Wednesday, May 8, 2024

‘Cold Schism’ in Orthodox World Likely to Become ‘Hot’ if Moscow Church Continues to Back Kremlin and Its War at Home and Abroad, Chapnin Says

Paul Goble

            Staunton, May 5 – The Moscow Patriarchate’s unqualified support for Putin’s aggression abroad and repression at home has already led to the isolation of the Russian church in world Orthodoxy and the beginning of what may be called “a cold schism” between the ROC MP and Ecumenical Patriarchate and its supporters, Sergey Chapnin says.

            The researcher at Fordham University’s Center for Orthodox Studies says that despite Moscow’ s provocations, both the Ecumenical Patriarchate and its supporters in other ancient Orthodox churches have been restrained up to now ( reposted at

            But Chapnin, a former publications official at the Moscow Patriarchate, says that the situation is deteriorating and that other patriarchates may soon be prepared to attack the Moscow church more directly and turn what has been a “cold” war between them in the past to a “hot” one in the future.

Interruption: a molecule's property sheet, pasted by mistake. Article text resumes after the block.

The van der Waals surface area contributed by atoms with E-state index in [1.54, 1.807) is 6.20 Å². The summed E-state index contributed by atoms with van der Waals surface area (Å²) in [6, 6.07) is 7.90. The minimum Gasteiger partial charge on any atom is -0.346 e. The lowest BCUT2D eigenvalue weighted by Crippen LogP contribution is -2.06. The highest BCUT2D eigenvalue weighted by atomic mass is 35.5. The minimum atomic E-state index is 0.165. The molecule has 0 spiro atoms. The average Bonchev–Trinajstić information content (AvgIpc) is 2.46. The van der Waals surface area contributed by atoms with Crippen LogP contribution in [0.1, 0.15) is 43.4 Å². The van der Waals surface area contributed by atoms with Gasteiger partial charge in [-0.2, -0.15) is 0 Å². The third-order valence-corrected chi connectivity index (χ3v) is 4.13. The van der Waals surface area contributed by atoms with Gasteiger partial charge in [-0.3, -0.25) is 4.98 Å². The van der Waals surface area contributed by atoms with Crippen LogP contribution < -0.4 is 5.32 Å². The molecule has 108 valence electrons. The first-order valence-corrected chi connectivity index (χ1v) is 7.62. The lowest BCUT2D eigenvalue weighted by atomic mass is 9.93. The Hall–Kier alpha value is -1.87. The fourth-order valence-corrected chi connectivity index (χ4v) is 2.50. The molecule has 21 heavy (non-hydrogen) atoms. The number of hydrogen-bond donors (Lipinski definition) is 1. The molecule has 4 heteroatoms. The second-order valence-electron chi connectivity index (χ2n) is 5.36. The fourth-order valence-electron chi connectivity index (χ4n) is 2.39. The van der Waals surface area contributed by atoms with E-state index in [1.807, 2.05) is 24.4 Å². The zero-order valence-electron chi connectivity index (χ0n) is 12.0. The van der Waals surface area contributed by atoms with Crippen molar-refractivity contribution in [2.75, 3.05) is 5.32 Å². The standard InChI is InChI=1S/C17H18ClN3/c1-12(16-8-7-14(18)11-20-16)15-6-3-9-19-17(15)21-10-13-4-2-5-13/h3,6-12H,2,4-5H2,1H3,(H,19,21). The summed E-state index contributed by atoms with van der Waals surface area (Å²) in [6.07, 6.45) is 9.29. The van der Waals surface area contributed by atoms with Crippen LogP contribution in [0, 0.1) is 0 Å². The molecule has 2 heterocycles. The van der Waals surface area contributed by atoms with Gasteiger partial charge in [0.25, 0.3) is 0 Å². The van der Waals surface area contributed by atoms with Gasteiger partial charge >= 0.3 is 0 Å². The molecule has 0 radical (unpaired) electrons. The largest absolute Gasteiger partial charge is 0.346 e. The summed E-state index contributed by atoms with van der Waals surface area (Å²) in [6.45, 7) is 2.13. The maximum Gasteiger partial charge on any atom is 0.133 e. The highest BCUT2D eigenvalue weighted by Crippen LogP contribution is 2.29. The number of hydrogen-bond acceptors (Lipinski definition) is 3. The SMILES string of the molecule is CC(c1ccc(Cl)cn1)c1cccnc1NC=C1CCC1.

The potential for such a development is critical because “the ROC MP is not the whole Church” in the Russian Federation, Chapnin continues. “There are also Orthodox communities which are formally part of that Church but ideologically oppose it. They are small, but they persist and everyone hopes that the future lies with them.”

            That is because the ROC MP “in the form in which it has emerged as an ideological institution of a totalitarian state will become of no use to anyone after the regime falls.” Whether it will find the strength to change or simply split and be replaced by others remains to be seen. ROC MP leaders will likely fight to keep things as they are, but they aren’t the only player.

            But it is certainly and unfortunately the case, that “there is no magic wand” and that until the departure of Putin from power “and possibly until the death of Patriarch Kirill, no reforms [in the ROC MP] are possible.” But moves by the Ecumenical Patriarchate could give rise to the emergence of an alternative Orthodox Church in Russia far closer to the Christian tradition.

            (For background, see,, and

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